6:04 am October 29, 2019

Nurse or Physical Therapist for Workplace Injuries?
How to Choose

Source: Jeff Paddock

How to ChooseFor many companies, the automatic assumption is that a nurse or off-site provider is the best way to meet employee needs. But a deeper look tells a different story about what can have an impact.

Typical injuries will always require medical care, such as bloodwork, MRIs, doctor visits, imaging, surgery and meds, and will always be serviced off-site. Typically, they make up 70-80% of the medical spend.

For an impact on the remaining 20-30%, what’s often overlooked is the area of physical therapy (PT). Successful PT programs meet multiple needs, both reducing treatment costs and building prevention for a double impact. Plus, PT, especially when onsite, improves the employee experience by reducing worries and uncertainty as well as prolonged absences from work.

Onsite PTs create a stellar employee experience by:

  • Providing immediate triage. Workers are not always sure if they are actually injured, and may continue working to their own detriment — aggravating a minor discomfort into a major physical problem. An onsite PT can help with early assessment.
  • Recommending work modifications. Injuries are seldom an all-or-nothing event. Onsite physical therapists can advise ergonomic changes or adaptations that will allow workers to continue at their jobs while protecting the healing process.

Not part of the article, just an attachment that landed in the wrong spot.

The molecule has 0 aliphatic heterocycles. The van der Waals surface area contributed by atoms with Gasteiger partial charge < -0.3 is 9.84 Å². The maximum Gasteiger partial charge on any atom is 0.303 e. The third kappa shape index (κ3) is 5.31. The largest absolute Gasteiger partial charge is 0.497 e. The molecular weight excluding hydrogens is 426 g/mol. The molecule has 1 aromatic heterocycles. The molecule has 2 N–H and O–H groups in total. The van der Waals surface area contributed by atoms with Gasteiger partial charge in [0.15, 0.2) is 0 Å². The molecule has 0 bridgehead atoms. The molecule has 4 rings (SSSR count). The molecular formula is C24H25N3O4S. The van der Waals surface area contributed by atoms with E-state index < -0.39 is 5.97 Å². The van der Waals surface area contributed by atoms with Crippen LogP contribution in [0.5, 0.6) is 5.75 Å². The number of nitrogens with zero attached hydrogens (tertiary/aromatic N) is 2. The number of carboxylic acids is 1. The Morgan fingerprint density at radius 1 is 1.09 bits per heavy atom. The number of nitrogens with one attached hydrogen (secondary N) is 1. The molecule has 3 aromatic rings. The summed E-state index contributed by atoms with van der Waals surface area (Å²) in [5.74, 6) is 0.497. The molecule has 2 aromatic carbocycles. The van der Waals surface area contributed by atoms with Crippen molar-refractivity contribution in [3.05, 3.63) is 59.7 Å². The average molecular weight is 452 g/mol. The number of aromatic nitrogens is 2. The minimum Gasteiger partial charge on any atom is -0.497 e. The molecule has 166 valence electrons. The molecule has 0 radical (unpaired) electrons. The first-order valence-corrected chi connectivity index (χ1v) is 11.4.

• Managing onsite treatment. Onsite PTs can provide treatment right at the work facility, prescribe activities that rebuild strength and promote healing, and counsel workers on what to expect during treatment.
  • Making knowledgeable referrals. When physician treatment is necessary, onsite physical therapists can refer workers to appropriate physicians/specialists. Most important, they can provide the consulting physician with all relevant information regarding the injured worker’s situation — something workers may have difficulty doing on their own.
  • Offering continuous coaching. Onsite PTs can monitor newly-healed workers to help prevent their injuries from reoccurring, and observe workers across the company to help them solve problems with performing tasks. By frequently visiting work sites, therapists get to know workers and their jobs and are accepted as members of the team. In addition, they develop a rapport with supervisors and are welcomed to discuss preventative ideas.
  • Physical therapists are used to collaborating with other healthcare professionals, and often work hand-on-hand with occupational health nurses at employer worksites to maximize the effectiveness of early intervention & conservative care.

Due to these advantages, more and more companies are choosing onsite injury prevention programs using PT’s. As you assess your 2020 program, WorkWell can help run the numbers through a proven data model and offer insights on what works (and what doesn’t). Contact us today.


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